Within a couple of months he said the new growth would come up “like wheat”, with the strong shoots growing to the sun and the weaker ones dying off.

new growth would come up “like wheat”, with the strong shoots growing to the sun and the weaker ones dying off.

Now Jack no doubt had some bias against the “Greenies”, as they were known then also, but his views were certainly convincing, and his experience of fifty years in the Bush, in so many ways coincided with some 40000 years of Aboriginal evolution.”

It’s Barry’s reflection on the management of the land over centuries – 70000 years and counting – that really interested me. It’s only part of the solution but it’s a part that fits in with Life Again’s commitment to “No Change Without Understanding.”

By learning how our first people skilfully managed their land we can begin to understand how to take a preventative approach to the land, particularly in regard to fire management. We must respect them, respect their knowledge, listen to them, and deepen our connection to them.

In simple terms the Aboriginals lit “cool” fires in targeted areas during the early dry season between March and July, reducing fuel loads and creating fire breaks. It helped them facilitate hunting as well as changing the composition of plant and animal species in an area. Imagine how this could be used today despite the complexity of infrastructure, houses, fences, outbuildings, and power lines?

It gets down to hazard reduction. As Nick Cater of the Menzies Research Centre recently wrote in The Australian, January 20th, “Humans once tamed the wilderness. Today it tames us, restricting our ability not only to extract resources but also to resist its fury.” Since “the 70’s…the wilderness was declared pristine, visitors were made to feel unwelcome and conservation areas were sanctified as places untouched by the human stain.” Men like Jack Dunstan may have been the maligned loggers but in their commercial way they had a commitment to the land that had a similar effect to the way the aborigines managed it.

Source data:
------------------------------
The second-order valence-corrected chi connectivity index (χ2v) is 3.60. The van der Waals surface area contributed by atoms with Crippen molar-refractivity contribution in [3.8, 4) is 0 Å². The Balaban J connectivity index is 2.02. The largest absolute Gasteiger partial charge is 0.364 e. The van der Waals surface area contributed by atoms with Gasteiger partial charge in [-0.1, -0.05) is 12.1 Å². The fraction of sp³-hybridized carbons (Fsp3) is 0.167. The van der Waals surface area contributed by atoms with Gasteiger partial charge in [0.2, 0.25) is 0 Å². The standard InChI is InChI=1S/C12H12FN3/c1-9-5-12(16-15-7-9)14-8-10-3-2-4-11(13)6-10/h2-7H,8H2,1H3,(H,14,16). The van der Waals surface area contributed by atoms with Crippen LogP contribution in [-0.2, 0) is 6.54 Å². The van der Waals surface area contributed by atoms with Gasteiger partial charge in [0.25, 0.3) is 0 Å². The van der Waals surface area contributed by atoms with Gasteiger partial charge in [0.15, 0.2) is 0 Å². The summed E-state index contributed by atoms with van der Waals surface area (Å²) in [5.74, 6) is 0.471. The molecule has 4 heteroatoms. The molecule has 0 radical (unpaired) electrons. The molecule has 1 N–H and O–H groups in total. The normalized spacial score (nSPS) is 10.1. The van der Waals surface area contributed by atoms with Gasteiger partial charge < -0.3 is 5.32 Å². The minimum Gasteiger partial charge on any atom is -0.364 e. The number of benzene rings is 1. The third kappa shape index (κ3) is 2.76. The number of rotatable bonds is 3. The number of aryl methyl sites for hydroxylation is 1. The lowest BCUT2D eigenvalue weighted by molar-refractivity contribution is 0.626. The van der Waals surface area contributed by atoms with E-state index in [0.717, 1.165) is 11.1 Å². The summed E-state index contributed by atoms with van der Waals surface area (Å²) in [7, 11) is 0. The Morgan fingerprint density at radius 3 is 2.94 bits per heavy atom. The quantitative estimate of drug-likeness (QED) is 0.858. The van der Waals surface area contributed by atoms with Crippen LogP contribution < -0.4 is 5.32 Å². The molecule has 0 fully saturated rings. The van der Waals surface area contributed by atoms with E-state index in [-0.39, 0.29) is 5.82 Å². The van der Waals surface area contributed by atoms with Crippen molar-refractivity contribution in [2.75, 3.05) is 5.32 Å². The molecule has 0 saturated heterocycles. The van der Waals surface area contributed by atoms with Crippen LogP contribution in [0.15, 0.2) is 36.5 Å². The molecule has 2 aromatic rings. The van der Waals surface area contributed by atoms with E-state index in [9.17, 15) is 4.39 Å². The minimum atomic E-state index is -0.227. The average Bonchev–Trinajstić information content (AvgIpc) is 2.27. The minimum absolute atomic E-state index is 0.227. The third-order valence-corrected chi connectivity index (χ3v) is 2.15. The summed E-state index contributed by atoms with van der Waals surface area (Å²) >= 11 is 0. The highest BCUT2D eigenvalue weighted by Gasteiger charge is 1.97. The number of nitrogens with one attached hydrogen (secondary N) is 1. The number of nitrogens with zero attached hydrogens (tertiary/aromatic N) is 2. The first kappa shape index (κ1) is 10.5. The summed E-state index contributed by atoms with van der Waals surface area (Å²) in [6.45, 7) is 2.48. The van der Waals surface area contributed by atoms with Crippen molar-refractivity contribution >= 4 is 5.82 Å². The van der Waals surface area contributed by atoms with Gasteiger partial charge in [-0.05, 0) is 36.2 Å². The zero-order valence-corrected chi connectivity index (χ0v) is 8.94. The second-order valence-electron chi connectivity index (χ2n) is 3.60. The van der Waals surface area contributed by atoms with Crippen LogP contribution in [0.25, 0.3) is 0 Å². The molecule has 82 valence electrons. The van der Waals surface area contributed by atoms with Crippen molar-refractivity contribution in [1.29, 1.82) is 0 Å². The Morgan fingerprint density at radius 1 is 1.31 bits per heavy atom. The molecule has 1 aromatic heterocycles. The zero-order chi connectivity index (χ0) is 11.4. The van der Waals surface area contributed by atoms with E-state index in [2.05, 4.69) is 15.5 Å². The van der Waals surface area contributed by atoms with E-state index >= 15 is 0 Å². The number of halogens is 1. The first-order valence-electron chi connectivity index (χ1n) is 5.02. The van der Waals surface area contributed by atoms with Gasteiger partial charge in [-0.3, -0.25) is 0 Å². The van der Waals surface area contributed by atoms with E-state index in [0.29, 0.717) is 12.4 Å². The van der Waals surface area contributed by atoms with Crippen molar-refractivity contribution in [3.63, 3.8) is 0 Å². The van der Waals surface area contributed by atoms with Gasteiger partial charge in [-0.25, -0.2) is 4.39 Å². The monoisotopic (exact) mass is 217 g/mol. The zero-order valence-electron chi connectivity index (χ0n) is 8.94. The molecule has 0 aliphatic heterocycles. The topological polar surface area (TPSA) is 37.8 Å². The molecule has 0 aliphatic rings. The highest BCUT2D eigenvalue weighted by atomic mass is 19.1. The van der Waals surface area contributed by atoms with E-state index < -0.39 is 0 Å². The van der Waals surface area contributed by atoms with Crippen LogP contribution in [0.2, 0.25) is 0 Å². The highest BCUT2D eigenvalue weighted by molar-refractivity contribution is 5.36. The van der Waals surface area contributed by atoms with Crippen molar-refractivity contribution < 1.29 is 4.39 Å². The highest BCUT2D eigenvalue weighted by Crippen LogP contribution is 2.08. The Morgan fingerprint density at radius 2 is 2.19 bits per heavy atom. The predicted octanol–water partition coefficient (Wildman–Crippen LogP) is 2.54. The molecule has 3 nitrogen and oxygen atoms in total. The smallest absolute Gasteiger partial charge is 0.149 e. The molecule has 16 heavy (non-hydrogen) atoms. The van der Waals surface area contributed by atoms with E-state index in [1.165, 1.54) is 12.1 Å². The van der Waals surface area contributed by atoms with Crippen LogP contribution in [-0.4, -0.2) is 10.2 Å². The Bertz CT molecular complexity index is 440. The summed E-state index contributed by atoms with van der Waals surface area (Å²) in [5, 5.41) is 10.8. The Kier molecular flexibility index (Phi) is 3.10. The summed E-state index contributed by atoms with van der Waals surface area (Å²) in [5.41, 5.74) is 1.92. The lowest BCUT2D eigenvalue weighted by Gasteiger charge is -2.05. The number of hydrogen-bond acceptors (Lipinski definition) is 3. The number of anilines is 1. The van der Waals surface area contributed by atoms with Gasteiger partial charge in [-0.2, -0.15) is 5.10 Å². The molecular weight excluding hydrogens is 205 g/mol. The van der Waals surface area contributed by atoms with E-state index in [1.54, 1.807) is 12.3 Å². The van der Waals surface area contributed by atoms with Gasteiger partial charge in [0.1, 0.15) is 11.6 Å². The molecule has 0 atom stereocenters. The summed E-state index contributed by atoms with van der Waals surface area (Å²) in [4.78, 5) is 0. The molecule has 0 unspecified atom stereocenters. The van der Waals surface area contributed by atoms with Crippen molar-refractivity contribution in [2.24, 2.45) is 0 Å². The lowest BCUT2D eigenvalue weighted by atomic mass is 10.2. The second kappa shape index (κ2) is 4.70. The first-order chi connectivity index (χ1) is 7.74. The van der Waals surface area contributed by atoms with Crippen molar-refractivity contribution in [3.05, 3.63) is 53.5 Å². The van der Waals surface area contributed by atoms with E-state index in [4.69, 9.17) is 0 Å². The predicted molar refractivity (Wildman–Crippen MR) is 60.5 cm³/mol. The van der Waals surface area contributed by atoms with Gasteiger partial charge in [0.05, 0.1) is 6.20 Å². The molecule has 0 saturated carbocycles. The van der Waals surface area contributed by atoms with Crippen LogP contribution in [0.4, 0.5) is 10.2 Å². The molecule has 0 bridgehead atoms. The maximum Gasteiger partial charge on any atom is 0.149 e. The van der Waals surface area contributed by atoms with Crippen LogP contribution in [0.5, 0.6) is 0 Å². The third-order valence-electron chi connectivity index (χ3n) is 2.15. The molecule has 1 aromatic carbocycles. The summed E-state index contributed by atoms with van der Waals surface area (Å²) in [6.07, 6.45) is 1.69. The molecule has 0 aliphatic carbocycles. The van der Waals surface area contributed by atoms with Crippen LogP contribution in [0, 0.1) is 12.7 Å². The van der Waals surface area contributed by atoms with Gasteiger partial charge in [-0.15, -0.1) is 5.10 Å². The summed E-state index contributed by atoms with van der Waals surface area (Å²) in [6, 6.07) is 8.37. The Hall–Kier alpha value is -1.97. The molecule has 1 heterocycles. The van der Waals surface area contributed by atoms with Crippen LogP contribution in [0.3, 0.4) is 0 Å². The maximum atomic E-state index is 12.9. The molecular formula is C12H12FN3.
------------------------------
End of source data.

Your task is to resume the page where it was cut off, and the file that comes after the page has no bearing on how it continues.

Humans once tamed the wilderness. Today it tames us

Now Jack no doubt had some bias against the “Greenies”, as they were known then also, but his views were certainly convincing, and his experience of fifty years in the Bush, in so many ways coincided with some 40000 years of Aboriginal evolution.”

It’s Barry’s reflection on the management of the land over centuries – 70000 years and counting – that really interested me. It’s only part of the solution but it’s a part that fits in with Life Again’s commitment to “No Change Without Understanding.”

By learning how our first people skilfully managed their land we can begin to understand how to take a preventative approach to the land, particularly in regard to fire management. We must respect them, respect their knowledge, listen to them, and deepen our connection to them.

In simple terms the Aboriginals lit “cool” fires in targeted areas during the early dry season between March and July, reducing fuel loads and creating fire breaks. It helped them facilitate hunting as well as changing the composition of plant and animal species in an area. Imagine how this could be used today despite the complexity of infrastructure, houses, fences, outbuildings, and power lines?